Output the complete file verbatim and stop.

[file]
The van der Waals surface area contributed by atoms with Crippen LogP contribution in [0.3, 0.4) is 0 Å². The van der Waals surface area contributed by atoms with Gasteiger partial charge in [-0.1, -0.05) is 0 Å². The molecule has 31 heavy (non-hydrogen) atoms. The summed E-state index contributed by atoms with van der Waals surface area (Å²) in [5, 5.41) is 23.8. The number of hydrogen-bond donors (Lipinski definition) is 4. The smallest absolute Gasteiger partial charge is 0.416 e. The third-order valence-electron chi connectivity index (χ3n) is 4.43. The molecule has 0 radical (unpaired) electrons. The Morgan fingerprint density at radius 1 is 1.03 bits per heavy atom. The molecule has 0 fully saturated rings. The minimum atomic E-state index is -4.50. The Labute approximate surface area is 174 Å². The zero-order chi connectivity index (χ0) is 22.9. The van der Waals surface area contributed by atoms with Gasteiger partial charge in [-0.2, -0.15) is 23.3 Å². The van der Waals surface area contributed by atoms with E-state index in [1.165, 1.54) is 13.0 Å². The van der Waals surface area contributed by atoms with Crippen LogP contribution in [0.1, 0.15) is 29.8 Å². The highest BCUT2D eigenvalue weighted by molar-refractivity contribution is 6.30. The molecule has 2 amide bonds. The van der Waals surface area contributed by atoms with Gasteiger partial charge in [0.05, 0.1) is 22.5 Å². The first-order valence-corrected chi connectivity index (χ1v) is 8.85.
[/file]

The van der Waals surface area contributed by atoms with Crippen LogP contribution in [0.3, 0.4) is 0 Å². The van der Waals surface area contributed by atoms with Gasteiger partial charge in [-0.1, -0.05) is 0 Å². The molecule has 31 heavy (non-hydrogen) atoms. The summed E-state index contributed by atoms with van der Waals surface area (Å²) in [5, 5.41) is 23.8. The number of hydrogen-bond donors (Lipinski definition) is 4. The smallest absolute Gasteiger partial charge is 0.416 e. The third-order valence-electron chi connectivity index (χ3n) is 4.43. The molecule has 0 radical (unpaired) electrons. The Morgan fingerprint density at radius 1 is 1.03 bits per heavy atom. The molecule has 0 fully saturated rings. The minimum atomic E-state index is -4.50. The Labute approximate surface area is 174 Å². The zero-order chi connectivity index (χ0) is 22.9. The van der Waals surface area contributed by atoms with Gasteiger partial charge in [-0.2, -0.15) is 23.3 Å². The van der Waals surface area contributed by atoms with E-state index in [1.165, 1.54) is 13.0 Å². The van der Waals surface area contributed by atoms with Crippen LogP contribution in [0.1, 0.15) is 29.8 Å². The highest BCUT2D eigenvalue weighted by molar-refractivity contribution is 6.30. The molecule has 2 amide bonds. The van der Waals surface area contributed by atoms with Gasteiger partial charge in [0.05, 0.1) is 22.5 Å². The first-order valence-corrected chi connectivity index (χ1v) is 8.85.